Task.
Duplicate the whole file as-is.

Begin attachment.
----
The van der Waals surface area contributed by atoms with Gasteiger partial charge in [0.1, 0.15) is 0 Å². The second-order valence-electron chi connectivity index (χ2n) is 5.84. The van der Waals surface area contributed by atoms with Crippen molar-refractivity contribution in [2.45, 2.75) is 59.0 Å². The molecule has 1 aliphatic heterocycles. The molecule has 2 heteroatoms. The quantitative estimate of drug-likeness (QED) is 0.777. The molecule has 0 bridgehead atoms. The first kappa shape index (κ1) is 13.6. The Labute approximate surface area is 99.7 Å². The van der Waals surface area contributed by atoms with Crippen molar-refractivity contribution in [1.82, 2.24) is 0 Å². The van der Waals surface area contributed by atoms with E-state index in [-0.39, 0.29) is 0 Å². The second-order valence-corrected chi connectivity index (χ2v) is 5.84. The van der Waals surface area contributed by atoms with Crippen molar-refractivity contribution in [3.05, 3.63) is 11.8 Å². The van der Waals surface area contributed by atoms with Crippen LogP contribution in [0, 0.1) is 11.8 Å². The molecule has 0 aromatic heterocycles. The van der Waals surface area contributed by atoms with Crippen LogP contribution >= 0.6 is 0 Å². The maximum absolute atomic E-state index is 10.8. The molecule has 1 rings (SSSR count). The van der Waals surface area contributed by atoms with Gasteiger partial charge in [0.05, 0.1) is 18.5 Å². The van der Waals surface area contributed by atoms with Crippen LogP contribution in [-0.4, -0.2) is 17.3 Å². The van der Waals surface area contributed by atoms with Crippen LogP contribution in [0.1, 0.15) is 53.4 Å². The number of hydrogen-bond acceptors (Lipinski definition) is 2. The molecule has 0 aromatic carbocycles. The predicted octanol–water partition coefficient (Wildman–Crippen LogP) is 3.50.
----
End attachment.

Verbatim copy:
The van der Waals surface area contributed by atoms with Gasteiger partial charge in [0.1, 0.15) is 0 Å². The second-order valence-electron chi connectivity index (χ2n) is 5.84. The van der Waals surface area contributed by atoms with Crippen molar-refractivity contribution in [2.45, 2.75) is 59.0 Å². The molecule has 1 aliphatic heterocycles. The molecule has 2 heteroatoms. The quantitative estimate of drug-likeness (QED) is 0.777. The molecule has 0 bridgehead atoms. The first kappa shape index (κ1) is 13.6. The Labute approximate surface area is 99.7 Å². The van der Waals surface area contributed by atoms with Crippen molar-refractivity contribution in [1.82, 2.24) is 0 Å². The van der Waals surface area contributed by atoms with E-state index in [-0.39, 0.29) is 0 Å². The second-order valence-corrected chi connectivity index (χ2v) is 5.84. The van der Waals surface area contributed by atoms with Crippen molar-refractivity contribution in [3.05, 3.63) is 11.8 Å². The van der Waals surface area contributed by atoms with Crippen LogP contribution in [0, 0.1) is 11.8 Å². The molecule has 0 aromatic heterocycles. The van der Waals surface area contributed by atoms with Crippen LogP contribution >= 0.6 is 0 Å². The maximum absolute atomic E-state index is 10.8. The molecule has 1 rings (SSSR count). The van der Waals surface area contributed by atoms with Gasteiger partial charge in [0.05, 0.1) is 18.5 Å². The van der Waals surface area contributed by atoms with Crippen LogP contribution in [-0.4, -0.2) is 17.3 Å². The van der Waals surface area contributed by atoms with Crippen LogP contribution in [0.1, 0.15) is 53.4 Å². The number of hydrogen-bond acceptors (Lipinski definition) is 2. The molecule has 0 aromatic carbocycles. The predicted octanol–water partition coefficient (Wildman–Crippen LogP) is 3.50.